Adventist News

​Charles Richard Taylor Dies

Long career of support for Seventh-day Adventists Churches

Reprinted with permission of Chattanoogan.com

Charles Richard Taylor, 92, of Chattanooga, Tennessee, died on Tuesday, February 18, 2014. He was born November 2, 1921 in Sao Paolo, Brazil.

The son of missionary parents, George and Gladys Taylor, Charles spent his childhood in Brazil, Chile and Argentina. He returned to the States to finish high school and attended Pacific Union College, graduating in 1942. He married June Laura Hulbert on August 20 of that year, then served a short time as an evangelist in Santa Fe, New Mexico. In 1943 he accepted a position at what was to become Antillian College in Santa Clara, Cuba. For the next 32 years he worked in the Inter-American Division of Seventh-Day Adventists as teacher, youth leader, school administrator and division education secretary.

He received a Ph. D. in education from the University of Maryland in 1965. In 1975 he was elected to a position in the General Conference of Seventh-day Adventists in Washington, D.C. He was an associate secretary and then secretary of the General Conference Education Department. Later he worked as assistant to Neal Wilson, president of the General Conference. He was instrumental in the founding of Global Mission.

Following a late retirement, he traveled widely with his wife and their friends, and enjoyed contact with a far-flung circle of friends connected with his work for the church around the globe. In 2006, he and June moved to Collegedale, Tn., to be near their son David. He died in the Hospice Care Center in Chattanooga, at the age of 92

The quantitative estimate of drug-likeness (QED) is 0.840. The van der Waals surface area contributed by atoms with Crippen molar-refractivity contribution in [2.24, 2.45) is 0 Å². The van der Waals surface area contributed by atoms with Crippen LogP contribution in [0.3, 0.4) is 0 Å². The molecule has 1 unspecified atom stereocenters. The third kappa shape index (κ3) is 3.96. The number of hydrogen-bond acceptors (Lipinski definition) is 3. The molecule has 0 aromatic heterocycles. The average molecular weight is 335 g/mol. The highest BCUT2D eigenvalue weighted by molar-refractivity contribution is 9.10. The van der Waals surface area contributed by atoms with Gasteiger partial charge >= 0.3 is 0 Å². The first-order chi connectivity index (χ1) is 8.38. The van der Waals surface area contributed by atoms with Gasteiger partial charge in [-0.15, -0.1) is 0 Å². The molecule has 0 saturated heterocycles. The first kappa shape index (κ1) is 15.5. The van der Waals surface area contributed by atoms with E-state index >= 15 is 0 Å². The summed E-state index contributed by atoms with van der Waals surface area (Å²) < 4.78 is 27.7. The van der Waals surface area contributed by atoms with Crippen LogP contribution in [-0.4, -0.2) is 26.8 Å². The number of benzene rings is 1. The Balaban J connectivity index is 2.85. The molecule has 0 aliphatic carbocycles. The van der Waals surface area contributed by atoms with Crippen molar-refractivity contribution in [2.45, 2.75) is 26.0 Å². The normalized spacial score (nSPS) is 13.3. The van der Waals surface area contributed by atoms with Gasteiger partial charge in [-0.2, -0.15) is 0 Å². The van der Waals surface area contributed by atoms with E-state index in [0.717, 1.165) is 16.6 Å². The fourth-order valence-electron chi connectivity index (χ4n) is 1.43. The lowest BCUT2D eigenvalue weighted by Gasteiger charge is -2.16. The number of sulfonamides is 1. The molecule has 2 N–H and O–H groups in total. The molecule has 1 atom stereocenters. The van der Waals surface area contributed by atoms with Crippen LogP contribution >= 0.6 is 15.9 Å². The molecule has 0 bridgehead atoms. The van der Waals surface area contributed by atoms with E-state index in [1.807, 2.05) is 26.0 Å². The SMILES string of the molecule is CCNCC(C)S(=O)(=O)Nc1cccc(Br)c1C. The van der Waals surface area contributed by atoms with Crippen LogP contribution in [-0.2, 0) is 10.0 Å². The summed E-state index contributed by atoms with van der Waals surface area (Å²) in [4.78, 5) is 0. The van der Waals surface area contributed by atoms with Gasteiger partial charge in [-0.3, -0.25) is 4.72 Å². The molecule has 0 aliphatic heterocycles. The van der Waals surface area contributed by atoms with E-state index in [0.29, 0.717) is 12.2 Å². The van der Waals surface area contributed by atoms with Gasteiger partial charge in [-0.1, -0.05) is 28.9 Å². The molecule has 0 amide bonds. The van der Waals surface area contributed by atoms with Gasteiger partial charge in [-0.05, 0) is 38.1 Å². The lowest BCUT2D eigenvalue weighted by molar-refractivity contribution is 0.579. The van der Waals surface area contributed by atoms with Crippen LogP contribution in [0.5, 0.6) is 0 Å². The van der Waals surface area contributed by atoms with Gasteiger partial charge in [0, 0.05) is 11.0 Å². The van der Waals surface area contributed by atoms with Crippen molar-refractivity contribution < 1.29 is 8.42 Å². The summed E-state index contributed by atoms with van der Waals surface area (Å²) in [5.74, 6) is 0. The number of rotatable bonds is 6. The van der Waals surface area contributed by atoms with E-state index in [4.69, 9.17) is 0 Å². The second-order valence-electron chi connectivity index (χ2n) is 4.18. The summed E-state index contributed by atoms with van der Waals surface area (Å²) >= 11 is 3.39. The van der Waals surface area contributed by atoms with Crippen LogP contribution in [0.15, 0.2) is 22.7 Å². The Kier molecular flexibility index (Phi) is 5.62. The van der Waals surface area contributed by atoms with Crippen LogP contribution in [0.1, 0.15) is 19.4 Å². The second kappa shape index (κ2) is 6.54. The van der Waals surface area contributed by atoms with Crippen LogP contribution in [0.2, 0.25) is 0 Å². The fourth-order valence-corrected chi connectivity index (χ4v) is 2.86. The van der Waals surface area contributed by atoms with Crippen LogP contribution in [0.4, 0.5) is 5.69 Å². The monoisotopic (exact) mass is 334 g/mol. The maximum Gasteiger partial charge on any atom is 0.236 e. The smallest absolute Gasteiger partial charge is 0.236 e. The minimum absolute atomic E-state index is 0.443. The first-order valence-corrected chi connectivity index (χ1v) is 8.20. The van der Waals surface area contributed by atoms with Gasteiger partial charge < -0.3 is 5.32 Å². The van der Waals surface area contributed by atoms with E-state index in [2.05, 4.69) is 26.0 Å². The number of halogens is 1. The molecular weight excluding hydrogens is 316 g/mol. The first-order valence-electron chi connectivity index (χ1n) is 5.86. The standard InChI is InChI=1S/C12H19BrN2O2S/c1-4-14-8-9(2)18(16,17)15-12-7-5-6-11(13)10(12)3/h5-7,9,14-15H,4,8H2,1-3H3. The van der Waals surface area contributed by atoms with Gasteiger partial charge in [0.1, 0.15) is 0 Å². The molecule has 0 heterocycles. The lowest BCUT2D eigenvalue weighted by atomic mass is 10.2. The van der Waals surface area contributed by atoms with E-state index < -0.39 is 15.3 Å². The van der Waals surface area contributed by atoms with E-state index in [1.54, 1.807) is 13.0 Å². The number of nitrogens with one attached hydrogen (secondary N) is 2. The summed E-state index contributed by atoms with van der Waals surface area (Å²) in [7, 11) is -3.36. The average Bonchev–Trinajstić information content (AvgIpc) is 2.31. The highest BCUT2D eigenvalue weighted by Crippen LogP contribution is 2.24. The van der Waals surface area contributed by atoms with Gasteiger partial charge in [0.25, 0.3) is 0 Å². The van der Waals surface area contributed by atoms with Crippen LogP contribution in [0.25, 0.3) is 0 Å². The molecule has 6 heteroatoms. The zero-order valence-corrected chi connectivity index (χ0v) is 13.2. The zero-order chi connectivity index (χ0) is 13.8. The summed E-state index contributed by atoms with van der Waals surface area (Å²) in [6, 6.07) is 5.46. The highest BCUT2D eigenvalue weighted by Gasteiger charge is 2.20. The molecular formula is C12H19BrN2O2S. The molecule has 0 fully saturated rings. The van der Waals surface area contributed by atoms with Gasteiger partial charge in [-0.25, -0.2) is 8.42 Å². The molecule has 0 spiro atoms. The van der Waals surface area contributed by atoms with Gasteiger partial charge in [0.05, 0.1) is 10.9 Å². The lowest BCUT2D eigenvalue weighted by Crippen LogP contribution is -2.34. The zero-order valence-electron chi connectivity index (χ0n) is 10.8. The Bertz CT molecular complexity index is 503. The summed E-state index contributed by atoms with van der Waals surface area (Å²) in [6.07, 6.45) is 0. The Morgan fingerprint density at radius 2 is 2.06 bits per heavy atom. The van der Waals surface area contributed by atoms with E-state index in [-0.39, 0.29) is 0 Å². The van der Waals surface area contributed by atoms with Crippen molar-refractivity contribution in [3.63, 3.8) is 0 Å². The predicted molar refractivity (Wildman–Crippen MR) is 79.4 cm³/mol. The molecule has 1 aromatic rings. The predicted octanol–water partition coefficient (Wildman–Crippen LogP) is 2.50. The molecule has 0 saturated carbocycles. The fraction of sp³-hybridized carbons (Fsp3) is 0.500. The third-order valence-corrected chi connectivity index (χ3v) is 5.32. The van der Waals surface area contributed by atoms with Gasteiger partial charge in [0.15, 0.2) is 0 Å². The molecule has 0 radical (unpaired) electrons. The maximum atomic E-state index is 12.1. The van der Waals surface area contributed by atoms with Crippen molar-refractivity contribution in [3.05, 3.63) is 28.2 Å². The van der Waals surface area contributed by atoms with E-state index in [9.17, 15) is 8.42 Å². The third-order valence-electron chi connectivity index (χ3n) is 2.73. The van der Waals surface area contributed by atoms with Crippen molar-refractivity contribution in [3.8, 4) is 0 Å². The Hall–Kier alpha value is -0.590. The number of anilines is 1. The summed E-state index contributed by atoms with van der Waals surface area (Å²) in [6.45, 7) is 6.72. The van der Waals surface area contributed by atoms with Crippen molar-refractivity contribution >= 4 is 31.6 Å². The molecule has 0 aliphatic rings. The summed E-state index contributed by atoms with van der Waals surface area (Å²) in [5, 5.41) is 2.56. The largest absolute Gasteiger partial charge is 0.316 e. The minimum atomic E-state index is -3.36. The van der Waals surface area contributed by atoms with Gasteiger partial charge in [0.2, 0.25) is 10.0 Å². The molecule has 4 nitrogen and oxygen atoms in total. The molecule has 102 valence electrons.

He is survived by his wife, June, his son, David Charles Taylor and wife, Ann, two daughters, Myrna Jean Taylor and Donna June Evans, two grandchildren and two great-grandchildren.

Many of his students and co-workers from Inter-America stayed in touch with him throughout his life and will remember him with great affection. He dedicated his life to the work of the church and lived with integrity. His children especially remember and appreciate his patient and gentle caring for his wife in their last years together.


As the oldest publishing platform of the Seventh-day Adventist Church, the Adventist Review (est. 1849) provides inspiration and information to the global church through a variety of media, including print, websites, apps, and audio and video platforms.Content appearing on any of the Adventist Review platforms has been selected because it is deemed useful to the purposes and mission of the journal to inform, educate, and inspire the denomination it serves.Unless identified as created by “Adventist Review” or a designated member of the Adventist Review staff, content is assumed to express the viewpoints of the author or creator of the content.

We reserve the right to approve and disapprove comments accordingly and will not be able to respond to inquiries regarding that. Please keep all comments respectful and courteous to authors and fellow readers.
comments powered by Disqus